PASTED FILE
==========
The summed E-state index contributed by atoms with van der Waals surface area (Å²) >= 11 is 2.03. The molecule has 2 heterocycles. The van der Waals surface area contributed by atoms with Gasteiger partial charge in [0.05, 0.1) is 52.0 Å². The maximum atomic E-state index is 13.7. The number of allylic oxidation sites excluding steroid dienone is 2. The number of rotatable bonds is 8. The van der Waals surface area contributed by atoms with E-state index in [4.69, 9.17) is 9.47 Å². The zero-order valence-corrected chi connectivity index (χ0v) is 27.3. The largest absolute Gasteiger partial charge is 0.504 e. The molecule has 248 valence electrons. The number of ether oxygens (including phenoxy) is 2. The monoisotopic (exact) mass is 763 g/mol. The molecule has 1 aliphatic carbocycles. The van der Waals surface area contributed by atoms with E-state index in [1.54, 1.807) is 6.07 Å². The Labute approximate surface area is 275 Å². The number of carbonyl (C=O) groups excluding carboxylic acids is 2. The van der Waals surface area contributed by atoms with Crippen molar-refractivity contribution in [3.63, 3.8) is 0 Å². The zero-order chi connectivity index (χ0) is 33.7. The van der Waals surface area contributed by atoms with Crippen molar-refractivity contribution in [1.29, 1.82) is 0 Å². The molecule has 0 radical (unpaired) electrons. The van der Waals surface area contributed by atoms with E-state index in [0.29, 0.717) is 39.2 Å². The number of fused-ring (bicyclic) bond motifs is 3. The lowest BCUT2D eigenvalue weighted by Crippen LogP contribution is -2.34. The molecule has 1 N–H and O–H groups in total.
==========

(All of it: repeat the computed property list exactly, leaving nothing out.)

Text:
The summed E-state index contributed by atoms with van der Waals surface area (Å²) >= 11 is 2.03. The molecule has 2 heterocycles. The van der Waals surface area contributed by atoms with Gasteiger partial charge in [0.05, 0.1) is 52.0 Å². The maximum atomic E-state index is 13.7. The number of allylic oxidation sites excluding steroid dienone is 2. The number of rotatable bonds is 8. The van der Waals surface area contributed by atoms with E-state index in [4.69, 9.17) is 9.47 Å². The zero-order valence-corrected chi connectivity index (χ0v) is 27.3. The largest absolute Gasteiger partial charge is 0.504 e. The molecule has 248 valence electrons. The number of ether oxygens (including phenoxy) is 2. The monoisotopic (exact) mass is 763 g/mol. The molecule has 1 aliphatic carbocycles. The van der Waals surface area contributed by atoms with E-state index in [1.54, 1.807) is 6.07 Å². The Labute approximate surface area is 275 Å². The number of carbonyl (C=O) groups excluding carboxylic acids is 2. The van der Waals surface area contributed by atoms with Crippen molar-refractivity contribution in [3.63, 3.8) is 0 Å². The zero-order chi connectivity index (χ0) is 33.7. The van der Waals surface area contributed by atoms with Crippen molar-refractivity contribution in [1.29, 1.82) is 0 Å². The molecule has 0 radical (unpaired) electrons. The van der Waals surface area contributed by atoms with E-state index in [0.29, 0.717) is 39.2 Å². The number of fused-ring (bicyclic) bond motifs is 3. The lowest BCUT2D eigenvalue weighted by Crippen LogP contribution is -2.34. The molecule has 1 N–H and O–H groups in total.